7. How do the writers you read when you were young influence you today?

Simple, the same way they did then only I have their pictures on a bulletin board in front of my computer to look at as a reminder.

8. Who of today’s writers do you admire the most?

This is the most difficult question in this interview, what do you have to refer to?  It is in the present?  I run multi Facebook poetry groups with some of the absolute best contemporary poets I know in this world today, I have published many of them.  To list them would be to leave someone special out and I refuse to do that.

9. Why do you write?

A better question is how I resist writing.  My language choices are common; I don’t have the huge IQ, however, thoughts and images come to my mind constantly.  They seem very simple to me and come freely of their own choice.

10. What do you say to someone who asks you “How do I become a writer?”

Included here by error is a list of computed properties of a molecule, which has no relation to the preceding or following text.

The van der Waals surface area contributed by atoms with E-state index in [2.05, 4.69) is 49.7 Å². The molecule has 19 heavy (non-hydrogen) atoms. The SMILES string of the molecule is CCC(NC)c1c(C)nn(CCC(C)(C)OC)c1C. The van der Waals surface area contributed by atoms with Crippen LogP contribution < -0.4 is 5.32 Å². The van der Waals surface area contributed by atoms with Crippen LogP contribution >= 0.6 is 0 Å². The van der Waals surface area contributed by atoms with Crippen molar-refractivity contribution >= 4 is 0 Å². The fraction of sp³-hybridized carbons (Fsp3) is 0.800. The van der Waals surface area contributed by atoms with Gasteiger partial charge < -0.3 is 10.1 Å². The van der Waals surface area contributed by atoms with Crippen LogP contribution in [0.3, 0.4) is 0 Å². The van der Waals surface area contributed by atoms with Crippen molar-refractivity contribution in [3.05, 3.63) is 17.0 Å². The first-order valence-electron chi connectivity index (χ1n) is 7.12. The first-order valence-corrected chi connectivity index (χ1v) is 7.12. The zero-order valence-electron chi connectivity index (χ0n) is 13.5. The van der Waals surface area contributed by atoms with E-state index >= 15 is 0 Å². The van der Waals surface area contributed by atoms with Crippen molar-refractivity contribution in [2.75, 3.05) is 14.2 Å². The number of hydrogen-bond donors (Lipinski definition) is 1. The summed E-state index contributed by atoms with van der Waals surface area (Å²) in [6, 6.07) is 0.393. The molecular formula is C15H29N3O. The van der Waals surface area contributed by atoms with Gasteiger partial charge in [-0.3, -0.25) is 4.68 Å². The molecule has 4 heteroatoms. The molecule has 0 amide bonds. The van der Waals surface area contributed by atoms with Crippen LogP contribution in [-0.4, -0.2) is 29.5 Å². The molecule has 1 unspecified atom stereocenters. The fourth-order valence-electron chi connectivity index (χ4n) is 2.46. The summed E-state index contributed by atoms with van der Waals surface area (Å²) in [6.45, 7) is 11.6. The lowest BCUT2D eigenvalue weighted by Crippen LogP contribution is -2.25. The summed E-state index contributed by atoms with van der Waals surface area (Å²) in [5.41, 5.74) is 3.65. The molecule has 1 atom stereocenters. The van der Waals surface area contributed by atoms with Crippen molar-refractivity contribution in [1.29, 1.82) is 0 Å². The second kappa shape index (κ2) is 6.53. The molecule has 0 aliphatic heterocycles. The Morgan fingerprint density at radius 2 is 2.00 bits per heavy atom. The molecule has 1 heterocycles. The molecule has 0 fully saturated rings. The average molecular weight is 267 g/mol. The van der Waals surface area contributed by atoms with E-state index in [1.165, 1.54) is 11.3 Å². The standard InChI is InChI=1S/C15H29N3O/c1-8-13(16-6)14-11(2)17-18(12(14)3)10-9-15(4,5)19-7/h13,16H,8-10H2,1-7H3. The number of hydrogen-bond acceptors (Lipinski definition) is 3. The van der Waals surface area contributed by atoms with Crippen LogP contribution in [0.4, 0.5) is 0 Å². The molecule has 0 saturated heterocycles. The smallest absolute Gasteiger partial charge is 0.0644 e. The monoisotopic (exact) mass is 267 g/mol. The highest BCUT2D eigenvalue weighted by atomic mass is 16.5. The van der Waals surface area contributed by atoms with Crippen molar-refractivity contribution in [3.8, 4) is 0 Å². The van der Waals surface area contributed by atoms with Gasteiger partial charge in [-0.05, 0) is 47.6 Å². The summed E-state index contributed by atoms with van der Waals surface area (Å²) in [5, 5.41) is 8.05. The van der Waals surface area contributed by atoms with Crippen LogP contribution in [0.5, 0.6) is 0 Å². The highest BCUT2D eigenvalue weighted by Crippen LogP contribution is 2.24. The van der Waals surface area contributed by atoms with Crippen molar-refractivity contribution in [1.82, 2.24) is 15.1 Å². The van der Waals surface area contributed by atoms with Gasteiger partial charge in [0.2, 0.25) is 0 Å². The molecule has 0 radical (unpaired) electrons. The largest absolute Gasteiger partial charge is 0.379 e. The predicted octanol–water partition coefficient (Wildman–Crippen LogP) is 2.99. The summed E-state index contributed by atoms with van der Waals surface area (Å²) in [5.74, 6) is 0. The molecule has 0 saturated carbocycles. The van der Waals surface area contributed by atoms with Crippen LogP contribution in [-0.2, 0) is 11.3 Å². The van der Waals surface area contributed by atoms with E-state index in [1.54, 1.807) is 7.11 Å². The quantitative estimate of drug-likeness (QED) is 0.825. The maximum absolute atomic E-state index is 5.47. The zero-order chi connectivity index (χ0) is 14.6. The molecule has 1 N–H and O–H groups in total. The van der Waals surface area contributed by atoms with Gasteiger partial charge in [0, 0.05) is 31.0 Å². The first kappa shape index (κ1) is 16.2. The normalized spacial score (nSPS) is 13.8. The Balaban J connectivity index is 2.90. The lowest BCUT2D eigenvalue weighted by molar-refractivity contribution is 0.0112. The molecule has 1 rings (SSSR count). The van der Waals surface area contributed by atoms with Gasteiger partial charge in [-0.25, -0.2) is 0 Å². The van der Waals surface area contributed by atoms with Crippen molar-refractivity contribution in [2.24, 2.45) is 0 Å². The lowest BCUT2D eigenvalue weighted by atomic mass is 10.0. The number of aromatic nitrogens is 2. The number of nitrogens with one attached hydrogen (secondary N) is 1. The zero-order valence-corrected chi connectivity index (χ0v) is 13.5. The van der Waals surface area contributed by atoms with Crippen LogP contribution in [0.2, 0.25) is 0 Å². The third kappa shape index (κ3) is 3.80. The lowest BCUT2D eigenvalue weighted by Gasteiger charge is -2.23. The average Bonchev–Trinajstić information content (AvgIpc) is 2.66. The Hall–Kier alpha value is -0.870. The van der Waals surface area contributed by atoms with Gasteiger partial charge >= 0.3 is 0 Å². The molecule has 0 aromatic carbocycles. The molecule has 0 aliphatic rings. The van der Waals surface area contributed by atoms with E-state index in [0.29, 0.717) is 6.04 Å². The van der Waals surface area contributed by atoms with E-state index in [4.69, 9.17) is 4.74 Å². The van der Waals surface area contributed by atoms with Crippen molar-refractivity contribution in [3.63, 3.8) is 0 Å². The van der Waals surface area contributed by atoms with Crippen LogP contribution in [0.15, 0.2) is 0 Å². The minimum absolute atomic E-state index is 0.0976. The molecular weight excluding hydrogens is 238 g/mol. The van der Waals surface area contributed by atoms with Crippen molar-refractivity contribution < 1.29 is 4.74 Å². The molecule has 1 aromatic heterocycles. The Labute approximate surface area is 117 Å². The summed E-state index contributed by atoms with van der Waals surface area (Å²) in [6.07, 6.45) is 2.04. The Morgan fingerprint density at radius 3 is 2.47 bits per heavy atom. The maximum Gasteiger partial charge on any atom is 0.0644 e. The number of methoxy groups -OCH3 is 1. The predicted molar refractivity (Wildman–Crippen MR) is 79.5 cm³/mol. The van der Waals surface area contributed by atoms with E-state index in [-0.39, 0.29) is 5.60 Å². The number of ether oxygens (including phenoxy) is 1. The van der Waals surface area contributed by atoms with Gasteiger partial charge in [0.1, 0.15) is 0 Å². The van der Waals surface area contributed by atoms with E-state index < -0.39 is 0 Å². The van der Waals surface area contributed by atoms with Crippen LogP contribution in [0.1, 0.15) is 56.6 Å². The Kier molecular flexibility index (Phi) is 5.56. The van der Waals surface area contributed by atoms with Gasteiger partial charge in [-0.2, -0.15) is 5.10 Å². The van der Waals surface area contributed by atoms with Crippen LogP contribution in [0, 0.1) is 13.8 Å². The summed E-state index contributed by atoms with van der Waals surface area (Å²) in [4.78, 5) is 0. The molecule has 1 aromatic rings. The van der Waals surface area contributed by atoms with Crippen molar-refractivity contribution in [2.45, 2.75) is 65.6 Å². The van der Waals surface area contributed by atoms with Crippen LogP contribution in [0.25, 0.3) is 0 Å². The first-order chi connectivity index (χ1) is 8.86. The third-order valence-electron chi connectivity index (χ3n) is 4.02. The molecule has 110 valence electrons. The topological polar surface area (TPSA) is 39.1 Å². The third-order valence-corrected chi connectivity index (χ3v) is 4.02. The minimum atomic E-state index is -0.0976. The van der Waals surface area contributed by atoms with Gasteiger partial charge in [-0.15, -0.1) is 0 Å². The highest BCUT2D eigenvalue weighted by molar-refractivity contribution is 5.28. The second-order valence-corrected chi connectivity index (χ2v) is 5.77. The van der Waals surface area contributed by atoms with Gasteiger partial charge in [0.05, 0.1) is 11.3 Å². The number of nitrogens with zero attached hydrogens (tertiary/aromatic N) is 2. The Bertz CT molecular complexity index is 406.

How do you distinguish desire from flame, emotions messed up into words, how do you explain a belief and turn it into a legacy?  You work your ass-off and have enough confidence to tell editors you’re for real whether they want to believe in your or not.  If not, expressed with a bad tone of voice, delete them and add 5 more poetry publications to take their place and move on.  It’s not like we are getting rich as poets…just some remembered when we/they/I are gone.

11. Tell me about writing projects you are involved in now or resent past?

I’m always buried in projects lucky to get to one, lucky to get one done.  I’m forever coming up with new ideas.  I have published 3 Facebook group poetry anthologies along with Co-Editor Ken Allan Dronsfield:

I have several Facebook poetry groups I administer:




I have over 6 poetry chapbooks of my own poems that have been neglected and I’m hoping to bring them to live and publication before I pass.  I’m also considering a 4th poetry group anthology in the starter stage.  I have over 170 YouTube poetry videos up and running here:  https://www.youtube.com/user/poetrymanusa/videos.